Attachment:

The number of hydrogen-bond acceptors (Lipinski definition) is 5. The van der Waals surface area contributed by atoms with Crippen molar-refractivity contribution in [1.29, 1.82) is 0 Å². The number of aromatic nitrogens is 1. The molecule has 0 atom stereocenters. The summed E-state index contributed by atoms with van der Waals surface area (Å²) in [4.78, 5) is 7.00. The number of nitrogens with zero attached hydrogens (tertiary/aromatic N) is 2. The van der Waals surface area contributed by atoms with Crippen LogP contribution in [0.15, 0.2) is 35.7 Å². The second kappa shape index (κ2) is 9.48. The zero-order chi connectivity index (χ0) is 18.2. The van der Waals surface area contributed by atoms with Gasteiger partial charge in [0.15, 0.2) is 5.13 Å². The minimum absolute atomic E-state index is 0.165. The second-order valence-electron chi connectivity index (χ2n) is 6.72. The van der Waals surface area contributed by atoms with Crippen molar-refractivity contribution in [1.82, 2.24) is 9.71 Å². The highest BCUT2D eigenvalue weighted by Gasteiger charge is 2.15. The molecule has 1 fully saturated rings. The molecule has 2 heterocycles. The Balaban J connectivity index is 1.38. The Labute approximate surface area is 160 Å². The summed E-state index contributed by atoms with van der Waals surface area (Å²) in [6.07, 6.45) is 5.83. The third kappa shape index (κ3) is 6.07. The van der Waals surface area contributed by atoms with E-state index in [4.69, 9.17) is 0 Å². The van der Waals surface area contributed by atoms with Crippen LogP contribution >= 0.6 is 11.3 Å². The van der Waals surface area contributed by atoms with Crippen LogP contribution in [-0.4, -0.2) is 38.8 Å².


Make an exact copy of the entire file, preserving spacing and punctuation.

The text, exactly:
The number of hydrogen-bond acceptors (Lipinski definition) is 5. The van der Waals surface area contributed by atoms with Crippen molar-refractivity contribution in [1.29, 1.82) is 0 Å². The number of aromatic nitrogens is 1. The molecule has 0 atom stereocenters. The summed E-state index contributed by atoms with van der Waals surface area (Å²) in [4.78, 5) is 7.00. The number of nitrogens with zero attached hydrogens (tertiary/aromatic N) is 2. The van der Waals surface area contributed by atoms with Crippen LogP contribution in [0.15, 0.2) is 35.7 Å². The second kappa shape index (κ2) is 9.48. The zero-order chi connectivity index (χ0) is 18.2. The van der Waals surface area contributed by atoms with Gasteiger partial charge in [0.15, 0.2) is 5.13 Å². The minimum absolute atomic E-state index is 0.165. The second-order valence-electron chi connectivity index (χ2n) is 6.72. The van der Waals surface area contributed by atoms with Crippen molar-refractivity contribution in [1.82, 2.24) is 9.71 Å². The highest BCUT2D eigenvalue weighted by Gasteiger charge is 2.15. The molecule has 1 fully saturated rings. The molecule has 2 heterocycles. The Balaban J connectivity index is 1.38. The Labute approximate surface area is 160 Å². The summed E-state index contributed by atoms with van der Waals surface area (Å²) in [6.07, 6.45) is 5.83. The third kappa shape index (κ3) is 6.07. The van der Waals surface area contributed by atoms with E-state index in [4.69, 9.17) is 0 Å². The van der Waals surface area contributed by atoms with Crippen LogP contribution >= 0.6 is 11.3 Å². The van der Waals surface area contributed by atoms with Crippen LogP contribution in [-0.4, -0.2) is 38.8 Å².